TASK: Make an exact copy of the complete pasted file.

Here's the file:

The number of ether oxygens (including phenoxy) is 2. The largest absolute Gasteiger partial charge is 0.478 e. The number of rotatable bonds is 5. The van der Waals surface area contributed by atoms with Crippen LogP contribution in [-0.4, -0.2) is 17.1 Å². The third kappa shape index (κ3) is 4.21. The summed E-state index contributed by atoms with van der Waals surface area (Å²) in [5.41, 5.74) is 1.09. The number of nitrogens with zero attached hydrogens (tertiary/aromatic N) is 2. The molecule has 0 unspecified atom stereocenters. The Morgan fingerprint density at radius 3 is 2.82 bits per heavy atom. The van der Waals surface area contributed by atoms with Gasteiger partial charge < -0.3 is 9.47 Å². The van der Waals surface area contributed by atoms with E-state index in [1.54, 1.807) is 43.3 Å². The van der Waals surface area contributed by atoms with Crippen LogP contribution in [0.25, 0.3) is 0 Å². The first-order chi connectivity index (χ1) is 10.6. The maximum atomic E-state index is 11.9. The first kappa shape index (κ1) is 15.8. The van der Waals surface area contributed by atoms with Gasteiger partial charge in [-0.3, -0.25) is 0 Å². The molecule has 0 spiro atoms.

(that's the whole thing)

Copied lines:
The number of ether oxygens (including phenoxy) is 2. The largest absolute Gasteiger partial charge is 0.478 e. The number of rotatable bonds is 5. The van der Waals surface area contributed by atoms with Crippen LogP contribution in [-0.4, -0.2) is 17.1 Å². The third kappa shape index (κ3) is 4.21. The summed E-state index contributed by atoms with van der Waals surface area (Å²) in [5.41, 5.74) is 1.09. The number of nitrogens with zero attached hydrogens (tertiary/aromatic N) is 2. The molecule has 0 unspecified atom stereocenters. The Morgan fingerprint density at radius 3 is 2.82 bits per heavy atom. The van der Waals surface area contributed by atoms with Gasteiger partial charge < -0.3 is 9.47 Å². The van der Waals surface area contributed by atoms with E-state index in [1.54, 1.807) is 43.3 Å². The van der Waals surface area contributed by atoms with Crippen LogP contribution in [0.25, 0.3) is 0 Å². The first-order chi connectivity index (χ1) is 10.6. The maximum atomic E-state index is 11.9. The first kappa shape index (κ1) is 15.8. The van der Waals surface area contributed by atoms with Gasteiger partial charge in [-0.3, -0.25) is 0 Å². The molecule has 0 spiro atoms.